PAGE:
A tour de force for Down Syndrome

Groups of cyclists wearing colourful Lycra outfits, streamlined helmets, and pedalling away furiously on bikes that are obviously built for speed, have become a commonplace sight on our highways and byways.
A tour de force for Down Syndrome

Not being a cyclist myself, I’ve admired these dedicated souls locally, wondering just how on earth they managed the Healy Pass or the tortuous climb up to Barley Lake, to say nothing of the high-speed descents.

Meanwhile, a whole new dimension has been added to the sport by fund-raising for numerous charities.

The Tour de Munster is one such impressive undertaking.

This year’s event will see 120 amateur cyclists cycle over 600km around the six counties of Munster in aid of Down Syndrome Ireland (DSI).

Who are the cyclists, those hardy souls who battle their way through the counties of Munster? Everyone participating in the event not only has to undertake some intensive — and time-consuming — training, but they must also fundraise to cover their own costs.

Q&A Barry O’Donovan

Barry O’Donovan is a family man with three children who lives and farms near Drimoleague in west Cork.

His youngest son, two-and-a-half-year old Jack has Down Syndrome, and is the light of his family’s life.

And last year, Barry, a tenacious and determined man with no background as a cyclist, took up the challenge to support his young son.

When I talked to Barry, he was back on the tractor, despite having had his appendix removed only days before.

* Barry, what happened?

>> “It was about 4am and we were having a family day out when I had a stomach pain. I couldn’t eat anything, but I went home and got on with the milking anyway. Later on it got worse, and I went from South Doc to the Mercy in Cork.

They told me that my appendix were about to blow. I’m very thankful that didn’t happen, but at the same time, I’m pretty upset I can’t do the Tour. I had the surgery on Friday and they sent me home on Saturday. I was all set. Instead, Paul has asked me to drive the jeep and be the support for the cyclists.”

* I imagine by now you had all the training done?

>>“Oh yes, like everyone else, I’ve been training for 15 weeks, 12-hour stints. Before I got involved with the Tour de Munster, I’d done a one-day Seán Kelly race in Waterford with little or no training, and that nearly killed me, so I’d learned the hard way.”

* You’re a dairy farmer, you’ve trained to do your own AI work as well as freelancing for others and you are a father of three young children. How have you found the time?

>> “You just have to get on with it, get up at 5am, train in the cold, whatever it takes. From the time Jacksie was first diagnosed, I knew that I would do anything I could for him and to support DSI and Co-Action, who’ve been incredible to us.”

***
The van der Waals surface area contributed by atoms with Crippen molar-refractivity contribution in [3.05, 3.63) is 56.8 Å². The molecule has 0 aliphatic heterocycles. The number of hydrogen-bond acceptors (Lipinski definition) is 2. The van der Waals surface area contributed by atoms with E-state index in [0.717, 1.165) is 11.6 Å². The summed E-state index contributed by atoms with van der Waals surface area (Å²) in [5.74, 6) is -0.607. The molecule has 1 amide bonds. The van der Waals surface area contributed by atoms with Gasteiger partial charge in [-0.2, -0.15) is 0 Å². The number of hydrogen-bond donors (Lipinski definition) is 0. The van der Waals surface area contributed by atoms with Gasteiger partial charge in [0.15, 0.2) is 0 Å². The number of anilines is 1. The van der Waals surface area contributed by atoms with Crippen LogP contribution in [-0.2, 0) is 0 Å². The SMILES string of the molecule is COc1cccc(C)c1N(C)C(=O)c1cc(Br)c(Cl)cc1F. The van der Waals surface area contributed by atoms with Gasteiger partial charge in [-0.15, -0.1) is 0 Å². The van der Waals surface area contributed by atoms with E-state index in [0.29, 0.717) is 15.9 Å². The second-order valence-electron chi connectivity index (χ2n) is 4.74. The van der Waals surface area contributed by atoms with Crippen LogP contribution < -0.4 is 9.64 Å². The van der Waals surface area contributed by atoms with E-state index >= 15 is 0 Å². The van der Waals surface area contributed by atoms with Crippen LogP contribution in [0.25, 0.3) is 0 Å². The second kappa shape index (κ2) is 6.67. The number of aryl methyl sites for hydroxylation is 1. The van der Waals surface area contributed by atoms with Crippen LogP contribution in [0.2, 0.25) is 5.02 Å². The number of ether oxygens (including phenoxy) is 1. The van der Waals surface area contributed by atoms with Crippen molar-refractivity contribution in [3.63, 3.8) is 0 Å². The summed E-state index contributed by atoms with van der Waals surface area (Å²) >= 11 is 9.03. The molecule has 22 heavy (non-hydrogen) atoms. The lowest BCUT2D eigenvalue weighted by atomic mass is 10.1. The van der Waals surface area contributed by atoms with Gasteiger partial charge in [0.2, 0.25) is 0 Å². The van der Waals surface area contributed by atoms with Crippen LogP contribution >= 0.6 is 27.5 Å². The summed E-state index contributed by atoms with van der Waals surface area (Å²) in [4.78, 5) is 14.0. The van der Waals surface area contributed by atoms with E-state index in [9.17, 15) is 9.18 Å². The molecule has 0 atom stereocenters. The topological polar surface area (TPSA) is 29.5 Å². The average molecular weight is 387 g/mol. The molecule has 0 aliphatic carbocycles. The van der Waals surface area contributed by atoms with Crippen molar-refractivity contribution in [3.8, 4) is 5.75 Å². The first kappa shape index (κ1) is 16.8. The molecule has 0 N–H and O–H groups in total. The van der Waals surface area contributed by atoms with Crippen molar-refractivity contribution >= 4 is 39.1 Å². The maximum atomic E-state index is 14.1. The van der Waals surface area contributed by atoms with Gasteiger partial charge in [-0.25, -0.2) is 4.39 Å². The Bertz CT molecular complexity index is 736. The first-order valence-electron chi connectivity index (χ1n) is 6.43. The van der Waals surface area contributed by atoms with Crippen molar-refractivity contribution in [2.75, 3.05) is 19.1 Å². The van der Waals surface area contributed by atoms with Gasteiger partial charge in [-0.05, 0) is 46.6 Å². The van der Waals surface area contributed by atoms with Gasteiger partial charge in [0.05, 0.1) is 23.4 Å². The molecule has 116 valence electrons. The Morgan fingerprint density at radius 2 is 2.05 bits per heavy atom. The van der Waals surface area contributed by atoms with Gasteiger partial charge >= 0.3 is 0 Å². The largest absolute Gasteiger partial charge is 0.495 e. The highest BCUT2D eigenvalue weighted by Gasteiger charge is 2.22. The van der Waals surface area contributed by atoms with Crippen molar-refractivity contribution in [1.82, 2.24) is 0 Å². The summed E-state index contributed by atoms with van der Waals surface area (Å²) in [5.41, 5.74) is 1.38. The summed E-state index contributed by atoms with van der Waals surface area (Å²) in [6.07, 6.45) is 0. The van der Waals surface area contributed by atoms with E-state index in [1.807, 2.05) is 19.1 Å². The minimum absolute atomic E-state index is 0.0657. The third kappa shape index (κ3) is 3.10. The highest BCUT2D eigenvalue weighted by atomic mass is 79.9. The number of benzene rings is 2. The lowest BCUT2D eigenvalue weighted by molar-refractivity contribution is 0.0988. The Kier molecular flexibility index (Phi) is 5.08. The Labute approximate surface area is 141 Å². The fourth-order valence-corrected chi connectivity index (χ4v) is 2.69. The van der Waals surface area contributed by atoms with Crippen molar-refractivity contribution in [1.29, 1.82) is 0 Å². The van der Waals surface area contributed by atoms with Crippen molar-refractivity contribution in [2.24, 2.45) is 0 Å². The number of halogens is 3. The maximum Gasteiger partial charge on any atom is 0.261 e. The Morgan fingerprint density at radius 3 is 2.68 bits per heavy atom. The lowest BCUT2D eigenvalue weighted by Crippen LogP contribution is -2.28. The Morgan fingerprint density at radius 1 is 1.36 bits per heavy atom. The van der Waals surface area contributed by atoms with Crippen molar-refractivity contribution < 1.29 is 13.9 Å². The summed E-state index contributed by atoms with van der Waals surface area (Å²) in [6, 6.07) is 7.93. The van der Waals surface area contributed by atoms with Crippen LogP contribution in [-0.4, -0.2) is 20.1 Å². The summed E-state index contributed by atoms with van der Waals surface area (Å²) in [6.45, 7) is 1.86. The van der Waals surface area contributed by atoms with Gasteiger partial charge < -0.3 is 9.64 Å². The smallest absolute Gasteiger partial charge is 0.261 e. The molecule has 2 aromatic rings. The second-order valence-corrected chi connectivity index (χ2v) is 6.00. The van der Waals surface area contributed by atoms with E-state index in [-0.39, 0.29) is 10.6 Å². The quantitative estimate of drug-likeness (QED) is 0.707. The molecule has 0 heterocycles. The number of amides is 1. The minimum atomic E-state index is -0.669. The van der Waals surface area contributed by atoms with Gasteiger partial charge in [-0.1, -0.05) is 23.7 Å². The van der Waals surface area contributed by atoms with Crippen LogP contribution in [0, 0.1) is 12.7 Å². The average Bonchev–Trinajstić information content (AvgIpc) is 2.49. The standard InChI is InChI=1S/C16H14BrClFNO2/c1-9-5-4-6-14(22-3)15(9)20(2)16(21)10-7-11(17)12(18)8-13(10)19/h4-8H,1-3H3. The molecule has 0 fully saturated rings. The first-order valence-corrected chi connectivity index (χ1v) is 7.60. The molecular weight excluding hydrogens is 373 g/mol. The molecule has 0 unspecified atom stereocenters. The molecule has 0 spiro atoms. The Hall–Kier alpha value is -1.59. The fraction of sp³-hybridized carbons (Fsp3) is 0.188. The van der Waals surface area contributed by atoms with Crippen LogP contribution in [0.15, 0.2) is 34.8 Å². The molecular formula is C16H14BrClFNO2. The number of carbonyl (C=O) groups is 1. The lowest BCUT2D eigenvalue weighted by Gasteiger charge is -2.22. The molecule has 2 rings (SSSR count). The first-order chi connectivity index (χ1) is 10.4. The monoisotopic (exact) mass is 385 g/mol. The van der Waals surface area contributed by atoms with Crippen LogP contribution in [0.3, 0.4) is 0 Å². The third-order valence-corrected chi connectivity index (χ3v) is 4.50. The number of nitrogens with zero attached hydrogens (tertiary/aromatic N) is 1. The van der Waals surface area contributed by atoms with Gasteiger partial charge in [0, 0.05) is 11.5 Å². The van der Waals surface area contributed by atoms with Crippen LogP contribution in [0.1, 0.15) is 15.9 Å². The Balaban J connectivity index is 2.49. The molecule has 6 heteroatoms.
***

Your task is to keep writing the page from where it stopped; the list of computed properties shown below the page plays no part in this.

* It must have been very difficult when you first got the diagnosis.

>>“Jack was born on January 17 and he’d had his injections at nine weeks. But he had a bit of reaction, a temperature, and we felt a bit uneasy.

We were at the height of calving, and I was outside talking to the vet when my wife came into the yard and said she was worried, and she was going to take him to the doctors. The vet looked at me and said I’d better get a relief milker.

After that, we had all the tests but we knew something was very wrong.

When the diagnosis was confirmed, I couldn’t believe it. I was crying and asking, “Why me?” Why us?”

My eldest son doesn’t have much interest in farming, and I’d thought that it would be Jack who would carry on from me.”

* Do you remember what you did?

>> I got on the tractor, and went back re-seeding the 14 acres I’d been working on. One of my biggest worries was what would happen to Jack when we were no longer around.

It was a terrible time. Before I got the news, I’d arranged to buy a bull from a friend in Cavan, and I just went ahead and picked him up, just as we’d arranged.

But I couldn’t tell you one thing about that drive. I was on auto-pilot.

My friend knew right away that something was very wrong and when he finally got it out of me, I think he was even more upset than I was.”

* Did you know anyone with Down Syndrome before your own experience?

>>“I have a nephew who has DS, and that was different, because I knew him. But the truth is, you wouldn’t have found me within 10 feet of someone with Down syndrome before.

I don’t know why that was, afraid I’d say the wrong thing, or that I wouldn’t know how to talk to them, what to expect.

And that’s one of the most important things that we need to do through events like the Tour de Munster, break down those barriers.”

* How are things for the family today, Barry?

>>“Because of the fantastic support Jack has had from DSI and Co-Action, he’s doing well. His brother and sister are mad about him.

He’s a great little character, and we all love him so much. His latest trick is the phone, which he’s figured out how to unlock. Now he’s always trying to call people.

On Aug 15 he’ll be getting an iPad through DSI, with special apps that I know he’s going to love. It’s going to bring so much more into his life.

And that’s what we want for him.”



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Karen Walsh

Karen Walsh

Law of the Land

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